Those 149 yards came off of competitions to eight different receivers and four tosses over 10 yards: 33, 17, 16 and 13 yards. Hall made smart decisions and threw three touchdowns with zero interceptions; he also knew when to tuck and run, when to stay poised and patient in the pocket and gave his receivers a chance to catch the ball.
Hall didn't put up Heisman numbers, but he also didn't become a game manger, either. Hall had an impressive night and his performance has the eager faithful excited for the future.
Building upon his momentum from last week against Arizona, Hall had the best game of his BYU career against Utah. Two plays in particular showed off how much Hall has grown and why he will continue to get better.
One was his 4-yard touchdown pass to Gunner Romney. Hall ran toward the sideline on a designed rollout, but no one was open on that side of the field, so Hall cut back in and, with pressure coming, stayed poised as he looked for a break in coverage. While on the run, Hall delivered a bullet to Romney at the back of the end zone, splitting two Utah defenders.
The other play was just before half when BYU was marching down the field in an effort to extend their lead before the break. With 15 seconds left in the half from Utah's 35-yard line, Hall was flushed from the pocket — it looked like Utah may get their first sack of the night. Instead of panicking or running into a wall of Utes, Hall stayed in the backfield and surveyed the field.
His offensive line gave him incredible protection and his receivers kept fighting. Finally, Keanu Hill broke free and Hall found him for a 33-yard gain to put the Cougars on Utah's 2-yard line, which set up the 2-yard touchdown pass to Samson Nacua.
The Nacuas are game changers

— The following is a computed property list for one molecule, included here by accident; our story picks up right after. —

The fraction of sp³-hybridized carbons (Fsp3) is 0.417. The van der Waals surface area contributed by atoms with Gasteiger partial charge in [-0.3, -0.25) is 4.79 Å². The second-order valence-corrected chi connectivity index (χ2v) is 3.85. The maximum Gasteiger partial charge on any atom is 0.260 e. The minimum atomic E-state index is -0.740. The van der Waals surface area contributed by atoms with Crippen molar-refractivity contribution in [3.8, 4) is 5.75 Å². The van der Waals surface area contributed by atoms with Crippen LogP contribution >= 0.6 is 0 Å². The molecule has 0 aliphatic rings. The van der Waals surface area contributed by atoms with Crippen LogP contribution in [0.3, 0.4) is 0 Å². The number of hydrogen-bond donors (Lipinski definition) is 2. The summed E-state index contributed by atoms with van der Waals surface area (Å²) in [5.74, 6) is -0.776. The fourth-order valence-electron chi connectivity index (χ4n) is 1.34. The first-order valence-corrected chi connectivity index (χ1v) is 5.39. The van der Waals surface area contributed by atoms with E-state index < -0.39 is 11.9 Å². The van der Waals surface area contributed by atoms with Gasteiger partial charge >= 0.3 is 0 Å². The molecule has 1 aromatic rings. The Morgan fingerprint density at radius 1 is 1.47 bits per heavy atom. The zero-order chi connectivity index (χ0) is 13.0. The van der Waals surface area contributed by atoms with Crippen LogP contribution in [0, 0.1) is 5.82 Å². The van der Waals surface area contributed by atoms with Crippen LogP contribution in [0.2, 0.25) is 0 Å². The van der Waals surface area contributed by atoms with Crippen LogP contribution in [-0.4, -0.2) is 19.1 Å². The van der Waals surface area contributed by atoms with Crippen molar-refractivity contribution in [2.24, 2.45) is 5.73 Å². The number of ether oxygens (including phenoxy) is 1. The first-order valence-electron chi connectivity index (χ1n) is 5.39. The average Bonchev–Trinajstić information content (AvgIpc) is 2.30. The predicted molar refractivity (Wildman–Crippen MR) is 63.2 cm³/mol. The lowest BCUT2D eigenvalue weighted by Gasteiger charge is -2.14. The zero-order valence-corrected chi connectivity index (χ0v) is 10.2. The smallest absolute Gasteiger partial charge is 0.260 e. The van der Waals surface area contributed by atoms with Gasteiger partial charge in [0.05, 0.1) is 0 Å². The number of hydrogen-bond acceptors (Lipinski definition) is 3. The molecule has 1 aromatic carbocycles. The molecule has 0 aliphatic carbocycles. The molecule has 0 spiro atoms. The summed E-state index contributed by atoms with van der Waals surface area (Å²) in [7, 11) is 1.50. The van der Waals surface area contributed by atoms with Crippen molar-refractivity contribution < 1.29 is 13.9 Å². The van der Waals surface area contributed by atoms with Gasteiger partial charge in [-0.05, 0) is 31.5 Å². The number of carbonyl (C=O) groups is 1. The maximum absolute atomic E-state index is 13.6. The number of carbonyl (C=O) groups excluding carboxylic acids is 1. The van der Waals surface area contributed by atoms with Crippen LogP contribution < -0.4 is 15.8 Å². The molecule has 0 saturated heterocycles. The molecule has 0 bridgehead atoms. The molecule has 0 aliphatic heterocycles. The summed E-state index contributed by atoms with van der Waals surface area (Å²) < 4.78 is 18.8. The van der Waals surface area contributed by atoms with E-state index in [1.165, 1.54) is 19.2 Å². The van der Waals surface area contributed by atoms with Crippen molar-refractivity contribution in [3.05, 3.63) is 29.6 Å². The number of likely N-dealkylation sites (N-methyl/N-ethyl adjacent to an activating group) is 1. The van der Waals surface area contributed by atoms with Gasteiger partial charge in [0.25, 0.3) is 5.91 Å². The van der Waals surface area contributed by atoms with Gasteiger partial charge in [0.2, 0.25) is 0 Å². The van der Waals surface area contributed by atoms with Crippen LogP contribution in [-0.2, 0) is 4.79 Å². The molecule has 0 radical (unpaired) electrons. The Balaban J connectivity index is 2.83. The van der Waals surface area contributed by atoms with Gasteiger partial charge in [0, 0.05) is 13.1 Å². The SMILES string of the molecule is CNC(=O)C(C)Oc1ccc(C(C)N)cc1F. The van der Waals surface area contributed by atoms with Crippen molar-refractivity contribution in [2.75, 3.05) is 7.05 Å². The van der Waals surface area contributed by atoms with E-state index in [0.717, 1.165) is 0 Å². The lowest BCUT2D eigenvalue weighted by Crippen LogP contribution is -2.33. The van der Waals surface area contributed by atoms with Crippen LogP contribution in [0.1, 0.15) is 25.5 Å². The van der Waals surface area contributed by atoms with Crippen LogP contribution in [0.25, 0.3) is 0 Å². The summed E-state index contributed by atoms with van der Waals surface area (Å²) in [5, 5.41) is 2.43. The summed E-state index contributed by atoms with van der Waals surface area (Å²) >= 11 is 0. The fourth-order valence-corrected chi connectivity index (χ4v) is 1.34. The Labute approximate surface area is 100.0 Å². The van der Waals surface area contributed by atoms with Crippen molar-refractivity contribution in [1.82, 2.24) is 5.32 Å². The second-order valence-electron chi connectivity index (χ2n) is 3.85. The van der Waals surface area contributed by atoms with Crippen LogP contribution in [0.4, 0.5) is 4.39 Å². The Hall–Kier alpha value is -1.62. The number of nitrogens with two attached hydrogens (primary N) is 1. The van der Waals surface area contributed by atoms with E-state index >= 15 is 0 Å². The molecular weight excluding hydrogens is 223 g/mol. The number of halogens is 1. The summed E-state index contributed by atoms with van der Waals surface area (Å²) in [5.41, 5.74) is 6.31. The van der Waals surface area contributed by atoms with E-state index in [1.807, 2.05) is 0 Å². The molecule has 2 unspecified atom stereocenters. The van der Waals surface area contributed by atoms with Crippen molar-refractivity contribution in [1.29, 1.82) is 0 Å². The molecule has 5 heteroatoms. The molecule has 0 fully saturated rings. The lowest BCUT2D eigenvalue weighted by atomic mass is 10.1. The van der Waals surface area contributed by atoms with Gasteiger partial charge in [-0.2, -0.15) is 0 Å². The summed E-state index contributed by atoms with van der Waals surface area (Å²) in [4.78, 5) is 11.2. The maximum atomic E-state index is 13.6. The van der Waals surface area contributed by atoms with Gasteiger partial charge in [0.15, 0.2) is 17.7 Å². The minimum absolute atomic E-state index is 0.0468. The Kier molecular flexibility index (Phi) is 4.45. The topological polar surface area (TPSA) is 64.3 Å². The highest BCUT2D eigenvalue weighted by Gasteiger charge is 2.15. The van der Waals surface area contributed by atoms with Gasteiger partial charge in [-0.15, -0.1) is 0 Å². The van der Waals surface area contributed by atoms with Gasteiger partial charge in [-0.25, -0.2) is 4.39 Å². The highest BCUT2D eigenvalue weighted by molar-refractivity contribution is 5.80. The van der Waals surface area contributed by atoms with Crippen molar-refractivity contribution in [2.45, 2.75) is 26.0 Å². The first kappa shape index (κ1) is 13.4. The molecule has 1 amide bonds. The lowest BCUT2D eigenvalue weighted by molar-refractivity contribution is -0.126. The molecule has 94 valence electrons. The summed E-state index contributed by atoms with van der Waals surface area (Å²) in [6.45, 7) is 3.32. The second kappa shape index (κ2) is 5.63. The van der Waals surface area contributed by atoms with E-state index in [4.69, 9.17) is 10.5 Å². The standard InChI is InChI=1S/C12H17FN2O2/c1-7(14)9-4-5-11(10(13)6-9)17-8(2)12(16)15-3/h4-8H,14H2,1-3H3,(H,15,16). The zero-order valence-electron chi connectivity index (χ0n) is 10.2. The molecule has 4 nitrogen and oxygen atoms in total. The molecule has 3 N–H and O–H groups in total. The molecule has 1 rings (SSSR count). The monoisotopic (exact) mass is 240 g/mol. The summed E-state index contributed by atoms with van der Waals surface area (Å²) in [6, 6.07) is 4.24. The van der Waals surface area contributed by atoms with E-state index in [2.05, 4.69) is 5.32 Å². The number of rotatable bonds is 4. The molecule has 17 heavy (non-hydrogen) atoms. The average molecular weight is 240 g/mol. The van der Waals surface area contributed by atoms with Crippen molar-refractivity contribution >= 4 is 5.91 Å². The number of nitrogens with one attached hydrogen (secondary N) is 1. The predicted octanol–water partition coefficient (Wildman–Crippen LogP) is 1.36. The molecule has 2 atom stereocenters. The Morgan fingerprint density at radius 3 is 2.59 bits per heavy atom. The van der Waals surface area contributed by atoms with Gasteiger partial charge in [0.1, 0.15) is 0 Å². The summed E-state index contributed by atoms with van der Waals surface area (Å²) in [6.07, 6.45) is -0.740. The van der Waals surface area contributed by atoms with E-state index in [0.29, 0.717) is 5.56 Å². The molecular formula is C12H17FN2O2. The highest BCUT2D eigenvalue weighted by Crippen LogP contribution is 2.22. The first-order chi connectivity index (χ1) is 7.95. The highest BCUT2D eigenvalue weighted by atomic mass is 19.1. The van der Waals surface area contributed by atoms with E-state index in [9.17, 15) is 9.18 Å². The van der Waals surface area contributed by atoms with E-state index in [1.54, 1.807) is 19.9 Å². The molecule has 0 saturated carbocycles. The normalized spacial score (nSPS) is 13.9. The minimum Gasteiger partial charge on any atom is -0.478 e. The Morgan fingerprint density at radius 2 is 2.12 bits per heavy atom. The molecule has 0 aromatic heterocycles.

Brothers and Pac-12 transfers Puka and Samson Nacua had good nights Saturday. Puka, a transfer from Washington, had four receptions for 37 yards. His brother, Samson, a Utah transfer, had two catches for 10 yards and a touchdown.
Combining for 47 yards and one touchdown wouldn't seem too terribly impressive for a pair of receivers, but the Nacuas were X-factors in the game — but it didn't have so much to do with their play on the field.
Both brought an intensity and swagger to the BYU team that most of Cougar Nation has not seen in a long time. During the John Beck and Max Hall eras, it felt like BYU walked into every rivalry game knowing they would win. Did they? No, but they had the confidence they would. Even when BYU was grossly outmatched in 2004 and 2008, Cougar Nation had hope because of the way the team carried itself.
The Nacuas showed up Saturday night with the same swagger, and it electrified both the team and the crowd. From the opening kickoff the game felt different. Even though the Utes were ranked, favored by more than a touchdown and were riding a nine-game win streak over the last 11 years, anyone in attendance knew this BYU team believed it would win this game.
The brothers' enthusiasm resulted in a 15-yard penalty and a missed point after touchdown, but it was the shot of intensity and tenacity the Cougars needed.
Samson scored a touchdown from 2 yards out, seconds before halftime break. His brother, Puka, ripped his own helmet off on the field to celebrate with his teammate and kin. Samson then took his own helmet off and they both yelled to the crowd. The gesture earned BYU a 15-yard personal foul, but it also fired up the crowd and got them believing.
The Nacuas are talented football players who bring depth to a strong receiving corps at BYU, but the intangibles these transfer brothers add to BYU with their intensity and swagger will help the Cougars win some games this season.